“Always better in theory,” I captioned a photo online just before Halloween. Our family stood in front of a historic home lined with over 3,000 lit jack o’lanterns. My five-year-old son wore a disgruntled expression. My three-year-old, though performing for the camera, had just recovered from a meltdown and was conserving energy for his next one.
We had arrived at the iconic Pumpkin House at twilight, even though the house’s peak beauty was on display at nightfall. But what toddler could handle that? The air was crisp, not cold—a perfect fall day.
Still, my three-year-old’s nose had turned red in the elements. It had taken us an hour to drive and find parking. The walk to the destination, without children, would have been a scenic stroll. With kids in tow, we held hands tightly, lest someone feel the urge to run into traffic. Our conversation was filled with assurances of, almost there, honey—just a few more blocks away, followed by attempts at defining the word “block.”
We knew we were at the site once we heard Tchaikovsky’s “1812 Overture” blasted from elevated speakers. Pumpkins carved with musical notes lit up in conjunction with the song. My husband and I stood in awe at the artisanship while our children began dancing to the music in the crowd. I pulled my phone from my pocket and snapped a photo to document this candid moment of joy.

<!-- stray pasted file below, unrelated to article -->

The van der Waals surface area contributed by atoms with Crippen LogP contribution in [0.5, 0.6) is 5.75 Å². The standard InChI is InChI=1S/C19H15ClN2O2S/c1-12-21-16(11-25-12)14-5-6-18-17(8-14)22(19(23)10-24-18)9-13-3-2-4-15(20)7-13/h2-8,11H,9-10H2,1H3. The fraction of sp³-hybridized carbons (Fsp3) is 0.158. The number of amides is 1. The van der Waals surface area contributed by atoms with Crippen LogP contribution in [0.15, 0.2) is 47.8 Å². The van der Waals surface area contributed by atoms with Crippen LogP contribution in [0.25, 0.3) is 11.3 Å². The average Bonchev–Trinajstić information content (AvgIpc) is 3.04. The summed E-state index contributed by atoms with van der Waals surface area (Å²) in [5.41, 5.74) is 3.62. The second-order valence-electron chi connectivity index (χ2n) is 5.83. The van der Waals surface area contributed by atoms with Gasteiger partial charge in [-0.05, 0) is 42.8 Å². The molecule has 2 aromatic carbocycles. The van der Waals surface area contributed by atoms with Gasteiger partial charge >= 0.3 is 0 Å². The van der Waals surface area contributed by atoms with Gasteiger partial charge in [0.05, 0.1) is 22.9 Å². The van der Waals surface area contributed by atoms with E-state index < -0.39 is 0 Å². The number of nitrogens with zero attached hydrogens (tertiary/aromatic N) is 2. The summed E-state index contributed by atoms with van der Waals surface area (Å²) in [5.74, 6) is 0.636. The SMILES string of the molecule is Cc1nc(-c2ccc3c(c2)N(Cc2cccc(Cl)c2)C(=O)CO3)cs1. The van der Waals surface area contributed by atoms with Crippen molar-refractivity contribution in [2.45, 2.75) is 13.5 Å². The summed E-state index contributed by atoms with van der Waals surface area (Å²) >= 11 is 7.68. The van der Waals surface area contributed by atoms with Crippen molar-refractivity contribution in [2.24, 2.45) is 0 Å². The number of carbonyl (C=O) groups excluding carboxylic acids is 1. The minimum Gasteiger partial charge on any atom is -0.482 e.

Still, we were there for less than 10 minutes before the first tantrum began. It was loud, despite the hubbub of the crowd. I could feel the politeness of strangers, attempting to divert their gaze from the spectacle of my son. I tried to guide my son away, turning to the street vendors in hopes I could distract him with some treats. But the lines for these desserts were long. I would need to devise a distraction for my distraction.
My son tugged on my sweater. “Let’s go,” he moaned as he lay down on the damp grass. I could hear my other son whining to my husband: “How much longer?”
During a brief moment of peace, I turned to a person in the crowd to ask if they could take a family picture. We smiled for the camera. Then we left almost as soon as we arrived.
The trip, overall, was a bust. My children couldn’t have been disappointed by the destination itself. But still—it was crowded and intense, an event that looked more impressive in images than in an actual immersive experience.
As I look through images of holidays past, I realize that many moments with my children are not quite as idyllic as the picture may prompt me to remember.
Still, the less-than-fun parenting moments often become fond after enough time. Most experiences in parenting—in life—are not just one thing. And maybe this dimension is part of the magic. The newborn phase is sleeplessness and skin-to-skin. It’s blow-outs and cute diaper butts. It’s a baby who cannot express their needs in words yet, and it’s the mystery and frustration of learning their primal language.
Almost a year later, I find myself looking at photos of this night, and I feel the warmth of nostalgia, images of my children just a bit smaller, standing in front of one of my favorite holiday destinations.
This month, if the weather holds and the viruses leave us alone, we will probably make plans to visit this holiday site again. And even though I would like to enjoy more of the scene, I’m not expecting perfection. I’m aware that those crowds can both energize and overstimulate. I’ll be content with a moment of joy. Eventually, in my memory, the mundane always seems to morph into magic.